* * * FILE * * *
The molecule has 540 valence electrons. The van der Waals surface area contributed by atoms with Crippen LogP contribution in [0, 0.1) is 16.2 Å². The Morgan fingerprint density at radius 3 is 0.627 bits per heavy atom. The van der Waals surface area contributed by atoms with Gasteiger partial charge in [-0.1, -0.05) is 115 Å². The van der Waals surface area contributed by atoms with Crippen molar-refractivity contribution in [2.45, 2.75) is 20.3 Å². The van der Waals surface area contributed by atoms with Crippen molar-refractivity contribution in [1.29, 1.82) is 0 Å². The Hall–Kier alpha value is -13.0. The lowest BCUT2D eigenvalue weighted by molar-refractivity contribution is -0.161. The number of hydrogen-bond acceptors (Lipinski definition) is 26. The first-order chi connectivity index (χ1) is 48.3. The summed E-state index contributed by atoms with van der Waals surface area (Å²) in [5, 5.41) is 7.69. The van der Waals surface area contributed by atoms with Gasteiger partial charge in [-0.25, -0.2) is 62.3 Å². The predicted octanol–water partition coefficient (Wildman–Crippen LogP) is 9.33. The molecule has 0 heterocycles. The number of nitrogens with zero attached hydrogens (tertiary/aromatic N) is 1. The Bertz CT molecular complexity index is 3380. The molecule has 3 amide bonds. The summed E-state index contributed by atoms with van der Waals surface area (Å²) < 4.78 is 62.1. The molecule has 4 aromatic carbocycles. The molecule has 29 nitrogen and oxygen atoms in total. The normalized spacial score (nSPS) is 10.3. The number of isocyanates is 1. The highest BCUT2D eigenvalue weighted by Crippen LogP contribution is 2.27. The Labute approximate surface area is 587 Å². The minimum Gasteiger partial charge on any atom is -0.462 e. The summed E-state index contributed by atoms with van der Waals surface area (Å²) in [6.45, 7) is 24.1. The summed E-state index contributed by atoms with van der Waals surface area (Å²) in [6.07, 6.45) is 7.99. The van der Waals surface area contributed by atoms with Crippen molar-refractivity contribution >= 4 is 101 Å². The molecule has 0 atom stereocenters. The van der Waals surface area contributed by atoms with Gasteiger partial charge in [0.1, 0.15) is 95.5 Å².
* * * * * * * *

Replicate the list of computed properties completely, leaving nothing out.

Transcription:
The molecule has 540 valence electrons. The van der Waals surface area contributed by atoms with Crippen LogP contribution in [0, 0.1) is 16.2 Å². The Morgan fingerprint density at radius 3 is 0.627 bits per heavy atom. The van der Waals surface area contributed by atoms with Gasteiger partial charge in [-0.1, -0.05) is 115 Å². The van der Waals surface area contributed by atoms with Crippen molar-refractivity contribution in [2.45, 2.75) is 20.3 Å². The van der Waals surface area contributed by atoms with Crippen molar-refractivity contribution in [1.29, 1.82) is 0 Å². The Hall–Kier alpha value is -13.0. The lowest BCUT2D eigenvalue weighted by molar-refractivity contribution is -0.161. The number of hydrogen-bond acceptors (Lipinski definition) is 26. The first-order chi connectivity index (χ1) is 48.3. The summed E-state index contributed by atoms with van der Waals surface area (Å²) in [5, 5.41) is 7.69. The van der Waals surface area contributed by atoms with Gasteiger partial charge in [-0.25, -0.2) is 62.3 Å². The predicted octanol–water partition coefficient (Wildman–Crippen LogP) is 9.33. The molecule has 0 heterocycles. The number of nitrogens with zero attached hydrogens (tertiary/aromatic N) is 1. The Bertz CT molecular complexity index is 3380. The molecule has 3 amide bonds. The summed E-state index contributed by atoms with van der Waals surface area (Å²) < 4.78 is 62.1. The molecule has 4 aromatic carbocycles. The molecule has 29 nitrogen and oxygen atoms in total. The normalized spacial score (nSPS) is 10.3. The number of isocyanates is 1. The highest BCUT2D eigenvalue weighted by Crippen LogP contribution is 2.27. The Labute approximate surface area is 587 Å². The minimum Gasteiger partial charge on any atom is -0.462 e. The summed E-state index contributed by atoms with van der Waals surface area (Å²) in [6.45, 7) is 24.1. The summed E-state index contributed by atoms with van der Waals surface area (Å²) in [6.07, 6.45) is 7.99. The van der Waals surface area contributed by atoms with Crippen molar-refractivity contribution >= 4 is 101 Å². The molecule has 0 atom stereocenters. The van der Waals surface area contributed by atoms with Gasteiger partial charge in [0.1, 0.15) is 95.5 Å².